cpu – Output contains information about the virtual CPU (vcpu), physical CPU (pcpu), and core ID
crypto – Cryptographic unit output contains Modular Arithmetic Unit (mau) and any other supported cryptographic unit, such as the Control Word Queue (CWQ)
disk – Output contains virtual disk (vdisk) and virtual disk server (vds)
domain – Output contains variables (var), host ID (hostid), domain state, flags, UUID, and software state
memory – Output contains memory
network – Output contains media access control (mac) address , virtual network switch (vsw), and virtual network (vnet) device
physio – Physical input/output contains peripheral component interconnect (pci) and network interface unit (niu)
resmgmt – Output contains dynamic resource management (DRM) policy information, indicates which policy is currently running, and lists constraints related to whole-core configuration
serial – Output contains virtual logical domain channel (vldc) service, virtual logical domain channel client (vldcc), virtual data plane channel client (vdpcc), virtual data plane channel service (vdpcs)
stats – Output contains statistics that are related to resource management policies
status – Output contains status about a domain migration in progress
The following examples show various subsets of output that you can specify:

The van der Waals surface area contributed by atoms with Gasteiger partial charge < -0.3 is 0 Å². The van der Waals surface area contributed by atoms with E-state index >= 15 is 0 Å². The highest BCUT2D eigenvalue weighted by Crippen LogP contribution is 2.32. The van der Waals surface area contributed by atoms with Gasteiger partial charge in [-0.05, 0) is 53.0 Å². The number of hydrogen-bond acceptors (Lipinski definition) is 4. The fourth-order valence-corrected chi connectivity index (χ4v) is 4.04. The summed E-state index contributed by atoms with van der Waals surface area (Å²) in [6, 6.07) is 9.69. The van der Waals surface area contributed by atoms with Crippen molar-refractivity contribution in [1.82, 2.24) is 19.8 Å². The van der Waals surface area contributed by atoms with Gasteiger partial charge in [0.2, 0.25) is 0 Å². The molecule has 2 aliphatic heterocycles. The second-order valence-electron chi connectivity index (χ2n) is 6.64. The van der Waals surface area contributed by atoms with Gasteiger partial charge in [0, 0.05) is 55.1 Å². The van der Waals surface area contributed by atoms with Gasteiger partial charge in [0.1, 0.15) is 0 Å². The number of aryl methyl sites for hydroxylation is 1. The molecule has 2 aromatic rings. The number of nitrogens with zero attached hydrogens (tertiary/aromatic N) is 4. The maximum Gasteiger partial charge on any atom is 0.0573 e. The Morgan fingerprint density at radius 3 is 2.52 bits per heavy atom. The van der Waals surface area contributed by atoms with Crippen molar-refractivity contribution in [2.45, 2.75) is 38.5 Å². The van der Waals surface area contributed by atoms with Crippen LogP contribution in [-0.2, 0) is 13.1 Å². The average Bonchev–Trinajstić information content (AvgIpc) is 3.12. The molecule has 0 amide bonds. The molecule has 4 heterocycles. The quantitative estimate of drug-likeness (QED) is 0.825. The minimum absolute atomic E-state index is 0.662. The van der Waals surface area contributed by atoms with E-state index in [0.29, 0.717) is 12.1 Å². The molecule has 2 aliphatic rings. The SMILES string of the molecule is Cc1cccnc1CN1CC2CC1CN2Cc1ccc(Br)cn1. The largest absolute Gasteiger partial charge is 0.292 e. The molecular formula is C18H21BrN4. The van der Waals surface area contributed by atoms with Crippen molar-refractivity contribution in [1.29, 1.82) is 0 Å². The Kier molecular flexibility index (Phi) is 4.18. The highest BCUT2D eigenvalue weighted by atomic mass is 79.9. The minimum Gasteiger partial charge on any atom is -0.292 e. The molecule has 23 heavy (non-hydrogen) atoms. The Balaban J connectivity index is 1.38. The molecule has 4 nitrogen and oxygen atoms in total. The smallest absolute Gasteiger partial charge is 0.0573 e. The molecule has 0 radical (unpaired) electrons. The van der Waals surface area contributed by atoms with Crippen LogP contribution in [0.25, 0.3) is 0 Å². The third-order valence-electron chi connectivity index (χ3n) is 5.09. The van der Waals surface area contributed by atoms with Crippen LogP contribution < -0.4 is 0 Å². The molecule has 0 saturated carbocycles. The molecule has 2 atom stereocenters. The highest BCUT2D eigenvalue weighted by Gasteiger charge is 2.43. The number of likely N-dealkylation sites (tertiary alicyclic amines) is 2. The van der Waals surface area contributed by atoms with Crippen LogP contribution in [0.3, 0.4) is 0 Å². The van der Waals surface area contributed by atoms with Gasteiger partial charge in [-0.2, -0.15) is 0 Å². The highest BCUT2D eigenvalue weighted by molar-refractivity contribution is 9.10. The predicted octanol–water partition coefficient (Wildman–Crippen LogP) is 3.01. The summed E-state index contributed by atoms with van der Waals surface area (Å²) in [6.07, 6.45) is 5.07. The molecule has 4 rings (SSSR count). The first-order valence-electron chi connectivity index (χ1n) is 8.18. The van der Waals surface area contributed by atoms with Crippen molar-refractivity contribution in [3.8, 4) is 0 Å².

List CPU information for the control domain
# ldm list -o cpu primary
List domain information for a guest domain
# ldm list -o domain ldm2
List memory and network information for a guest domain
# ldm list -o network,memory ldm1
List DRM policy information for a guest domain
# ldm list -o resmgmt,stats ldm1
# ldm list-variable variable-name ldom
For example, the following command shows the value for the boot-device variable on the ldg1 domain:
# ldm list-variable boot-device ldg1 boot-device=/virtual-devices@100/channel-devices@200/disk@0:a
# ldm list-bindings ldom
Example 10-13 Configurations List
The ldm list-config command lists the logical domain configurations that are stored on the service processor. When used with the -r option, this command lists those configurations for which autosave files exist on the control domain.
# ldm list-config factory-default 3guests foo [next poweron] primary reconfig-primary
The labels to the right of the configuration name mean the following:
[current] – Last booted configuration, only as long as it matches the currently running configuration; that is, until you initiate a reconfiguration. After the reconfiguration, the annotation changes to [next poweron].
[next poweron] – Configuration to be used at the next power cycle.
# ldm list-devices -a
# ldm list-devices mem MEMORY PA SIZE 0x14e000000 2848M
# ldm list-services
To the Logical Domains Manager, constraints are one or more resources you want to have assigned to a particular domain. You either receive all the resources you ask to be added to a domain or you get none of them, depending upon the available resources. The list-constraints subcommand lists those resources you requested assigned to the domain.
# ldm list-constraints ldom
# ldm list-constraints -x ldom
# ldm list-constraints -p